When it comes to issues involving parenting, we can almost always count on offending somebody. Still, I would like to address the fairly recent and popular philosophy of “helicopter parenting.”
Heard of this? Helicopter parents are those who consciously “hover” over their children and closely monitor pretty much everything they do, from academics and social interactions to extracurricular activities.
When first hearing this term, many of us are probably thinking it is normal for parents to supervise their children and too many kids are not supervised enough.
While I agree whole heartedly about being actively involved in the lives of children, there is something a little sad that kids today don’t experience that feeling of independence and accomplishment from doing things without parental supervision.
Hearken back to a generation or so ago, and parenting looked much different than it does today. I had loving parents. They were good people who would have done anything for their three sons and daughter.
We lived up North for part of my childhood, in a smallish town in New Jersey, about an hour from New York City. I was young, but I have wonderful memories of walking to and from school, the park, the local pool and the homes of my friends. Many times, I was alone or with my brother, who was two years older than me.
Once, our church had a big yard sale. My brother Billy and I heard that those who couldn’t afford to buy items were welcome to take them home anyway.
We could hardly believe our luck, since neither one of us had any money. On the day of the sale, we happily took our red wagon to town to see what the yard sale had to offer.
For 5- and 7-year-olds, there were many boring items — dishes, pots and pans, clothes and the like. There also were a few toys, which we quickly loaded into our wagon.
After discussing the other “stuff,” we settled on some dishes and pans for “cooking” things in our back yard treehouse. I can only imagine what the church people were thinking seeing us loading up our wagon and happily hauling off everything without paying!
When we got home, we went about the task of unloading our stash. That caught the attention of our mother, who could see us from the kitchen window. She asked us where we got all of the stuff and we told her about the awesome free-for-all stuff at church.
Of course, she was mortified. We were worried she would make us return it all. But honestly, I think she was too embarrassed to go face the other parishioners.
As for us, we learned that the free stuff was only for those who were poor. Even though we had no money, our family was not in that category.
I don’t remember my father ever addressing our unintentional shoplifting, but my guess is he had a good chuckle over our innocent crime spree.
We also went trick or treating without parental supervision. There were always a few parents out in the neighborhood (no doubt future helicopter parents), but mine were not among them.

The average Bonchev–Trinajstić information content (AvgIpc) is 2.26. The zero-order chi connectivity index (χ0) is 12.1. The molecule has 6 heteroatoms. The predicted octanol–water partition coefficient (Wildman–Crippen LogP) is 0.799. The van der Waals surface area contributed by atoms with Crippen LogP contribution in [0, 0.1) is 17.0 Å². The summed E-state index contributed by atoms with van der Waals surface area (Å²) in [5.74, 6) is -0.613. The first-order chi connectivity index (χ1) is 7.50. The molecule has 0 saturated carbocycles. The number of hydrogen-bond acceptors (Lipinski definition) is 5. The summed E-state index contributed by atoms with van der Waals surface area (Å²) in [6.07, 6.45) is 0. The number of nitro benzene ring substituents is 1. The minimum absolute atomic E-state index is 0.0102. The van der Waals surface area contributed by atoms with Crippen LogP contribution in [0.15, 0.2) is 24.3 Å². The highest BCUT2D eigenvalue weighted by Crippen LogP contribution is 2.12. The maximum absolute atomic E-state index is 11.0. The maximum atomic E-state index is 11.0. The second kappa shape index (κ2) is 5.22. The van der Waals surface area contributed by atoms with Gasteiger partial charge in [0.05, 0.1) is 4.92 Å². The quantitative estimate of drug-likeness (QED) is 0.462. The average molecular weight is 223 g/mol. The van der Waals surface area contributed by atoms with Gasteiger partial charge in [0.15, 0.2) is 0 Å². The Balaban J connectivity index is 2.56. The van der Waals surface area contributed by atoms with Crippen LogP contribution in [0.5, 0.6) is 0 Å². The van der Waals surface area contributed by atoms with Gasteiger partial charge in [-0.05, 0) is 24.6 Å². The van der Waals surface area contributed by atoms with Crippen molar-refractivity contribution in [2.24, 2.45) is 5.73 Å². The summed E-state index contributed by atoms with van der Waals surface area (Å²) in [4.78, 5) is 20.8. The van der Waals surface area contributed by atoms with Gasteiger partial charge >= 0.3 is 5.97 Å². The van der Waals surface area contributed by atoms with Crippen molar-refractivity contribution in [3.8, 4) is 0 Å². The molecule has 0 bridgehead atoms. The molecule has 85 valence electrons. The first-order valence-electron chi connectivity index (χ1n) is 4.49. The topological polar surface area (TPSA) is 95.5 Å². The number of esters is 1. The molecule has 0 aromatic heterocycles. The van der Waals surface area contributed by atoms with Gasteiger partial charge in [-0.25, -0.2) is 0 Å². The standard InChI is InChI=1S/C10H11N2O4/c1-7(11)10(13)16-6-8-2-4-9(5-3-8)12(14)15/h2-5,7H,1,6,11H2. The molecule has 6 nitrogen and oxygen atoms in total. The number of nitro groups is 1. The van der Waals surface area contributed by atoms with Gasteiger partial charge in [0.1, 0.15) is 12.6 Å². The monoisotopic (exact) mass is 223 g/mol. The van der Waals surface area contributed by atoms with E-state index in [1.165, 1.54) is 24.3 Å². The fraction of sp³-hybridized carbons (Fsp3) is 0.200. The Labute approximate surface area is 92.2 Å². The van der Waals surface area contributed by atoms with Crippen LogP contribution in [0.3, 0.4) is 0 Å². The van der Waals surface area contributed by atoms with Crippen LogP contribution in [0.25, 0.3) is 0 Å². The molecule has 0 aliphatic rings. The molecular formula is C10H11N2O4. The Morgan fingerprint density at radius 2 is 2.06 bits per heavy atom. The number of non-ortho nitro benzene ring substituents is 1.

When we moved to the Deep South, despite the culture shock, we still enjoyed childhoods largely free to experience many “parentless” adventures.
I roamed the woods behind our house, sometimes with Billy, but often alone. There was a lovely creek where we sailed the little boats we had built using my dad’s tools (but not the electric saw, that was off limits).
Once we decided to follow the creek to the end and discovered a beautiful swimming hole of sorts. I am quite sure my mother never knew about that place. We didn’t lie about it exactly, we just never mentioned it.
There is something a bit sad about raising children in the suburbs. Although I don’t think I was a true helicopter parent, our children were almost always in sight.
When they played outside, even in our backyard, I was there for the most part. Of course, if they were outside riding bikes, I was there. Even when we went to a restaurant with a playground, if I couldn’t see them, I would begin to panic.
And yes, I did climb up in the tunnels a few times to retrieve a child or at least make sure they were OK.
Over the years, I spoke with many teachers who said while they were grateful for helpful parents, some took their involvement to the extreme.
Coming from a long line of educators, I drew the line at one thing. I always told all of our four children from the beginning that I would side with their teachers.
Luckily, raising children in Forsyth County meant we had fantastic teachers. They always balanced their teaching with genuine concern for our kids.
Of course, there are always going to be extreme examples, but I think for the most part helicopter parents are just trying to be the best parents they can.
My only advice to young parents may be to just remember that children, like parents, are not perfect. Many times, parents overload their kid with too many activities and too high expectations.
Don’t forget to enjoy the children and make sure they have down time to relax and just be kids.
Adlen Robinson is author of “Home Matters: The Guide to Organizing Your Life and Home.” E-mail her at firstname.lastname@example.org.